Stay Connected
What We're Drinking

 

One of the most serious English Sparkling producers. This historic estate has been in the Goring family since 1743. The tiny 16-acre vineyard is close-planted on a steep south-facing chalk escarpment described as 'similar to the Côte des Blancs' in Champagne. The fruit is picked very selectively with quality being the absolute focus. The grapes are pressed gently using a traditional Coquard press. After three years on the lees this wine, composed of 45% Pinot Noir, 33% Chardonnay & 22% Pinot Meunier, is hand disgorged and balanced with a minimal dosage of just 4g/L. It has a fine counterbalance between toasty richness and power from the wines élevage in Burgundian French Oak barrels, with racy acidity, tension and a focused chalky minerality.

Recent Videos

Tasting with Oliver Krug

Upcoming Events

We host regular weekly and Saturday wine tastings in each K&L location.

For the complete calendar, including lineups and additional details related to our events, visit our K&L Local Events on KLWines.com or follow us on Facebook.  

 

Free Spirits Tastings at K&L! Now that we have our license for spirits tastings in Redwood City and San Francisco, we’re excited to host regular free spirits tastings in those locations.  Check the Spirits Journal for an updated tasting schedule.

All tastings will feature different products from the Spirits Department and take place on Wednesdays in Redwood City and San Francisco. Visit our events page on Facebook or the K&L Spirits Journal for more information.

>>Upcoming Special Events, Dinners, and Tastings

See all K&L Local Events

Archives

Entries in Eric Asimov (3)

Wednesday
Jan262011

Wine of the Week: 2009 Antichi Vinai Petra Lava Rosato

Why does mid-winter need to feel like banishment to Siberia? Sure shoveling is tedious, and the sub-zero temperatures along the East Coast are causing ice crystals to form on the end of your perpetually running nose, but there are warm fires to snuggle near and children laughing as they make angels in the snow. Winter's chill is a state of mind that can be thawed, if just a bit, by a shift in thinking.

Now I know you're thinking that I'm delusional, or that I'm gloating because the weather here in Southern California is, well, let's just say "mild." But honestly, my sunny disposition comes not from the bright blue skies outside my window, but from the eloquent petals of prose proffered by Eric Asimov in his Monday New York Times post about winter rosés, A Rosé Can Bloom in Winter, Too.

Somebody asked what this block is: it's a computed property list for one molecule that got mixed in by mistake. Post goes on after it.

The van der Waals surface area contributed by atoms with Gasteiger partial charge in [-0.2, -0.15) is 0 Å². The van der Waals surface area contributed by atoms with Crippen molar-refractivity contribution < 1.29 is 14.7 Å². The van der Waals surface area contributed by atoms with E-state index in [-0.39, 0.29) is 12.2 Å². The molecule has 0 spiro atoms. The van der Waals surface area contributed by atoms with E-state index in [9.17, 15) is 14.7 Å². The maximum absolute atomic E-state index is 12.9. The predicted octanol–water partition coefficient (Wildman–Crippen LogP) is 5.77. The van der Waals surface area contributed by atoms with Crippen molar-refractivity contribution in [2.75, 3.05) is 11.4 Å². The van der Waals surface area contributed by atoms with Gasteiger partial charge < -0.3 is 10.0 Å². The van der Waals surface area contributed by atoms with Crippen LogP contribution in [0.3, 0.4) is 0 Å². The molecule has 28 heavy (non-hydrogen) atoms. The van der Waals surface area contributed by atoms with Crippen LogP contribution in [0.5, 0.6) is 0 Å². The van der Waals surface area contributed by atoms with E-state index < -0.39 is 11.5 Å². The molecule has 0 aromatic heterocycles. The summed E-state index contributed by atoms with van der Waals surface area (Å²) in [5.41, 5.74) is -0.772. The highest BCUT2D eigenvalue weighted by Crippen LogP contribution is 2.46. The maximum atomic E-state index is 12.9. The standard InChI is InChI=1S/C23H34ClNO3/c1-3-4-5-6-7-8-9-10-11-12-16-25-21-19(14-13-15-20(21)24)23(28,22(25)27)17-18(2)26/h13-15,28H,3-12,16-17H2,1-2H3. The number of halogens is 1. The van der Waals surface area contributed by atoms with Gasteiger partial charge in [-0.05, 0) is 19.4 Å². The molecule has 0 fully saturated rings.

Like most wine drinkers, I consume more hearty reds when the weather is cold. But I don't eat braised short ribs or rich red sauce pastas every night. I like to roast chickens and root vegetables, and enjoy a dried cherry and gruyere-stuffed pork chop every now and then, neither of which require a red wine that feels like a cozy chenille blanket. I like wines with bright fruit, minerality, herbaceousness, delicate tannins and plenty of acidity no matter what the season, and the pale garnet of a substantial rosé in the middle of a snow flurry can be like a SAD lamp for your palate.

So, in the spirit of Asimov's post, I'm ditching the last of my holiday gluttony-inspired Digestivo posts for a Wine of the Week that doesn't need a backyard barbecue to show it's stuff. The 2009 Antichi Vinai Petra Lava Rosato ($19.99) is anything but a frivolous, pool-side sipper. A blend of what the Sicilians call I Nerelli--Nerello Mascalese and Nerello Cappuccio--grown on the northern slope of Mt. Etna, this rosé is intense and structured. Its aromas lean toward cranberry and cherry, with hints of hibiscus, all of which carry over to a full palate balanced by juicy acidity and earthy volcanic minerality. I'm going to drink this with the aforementioned stuffed pork chop tonight, and buy an extra bottle for Sunday's fresh, farmers' market roast chicken.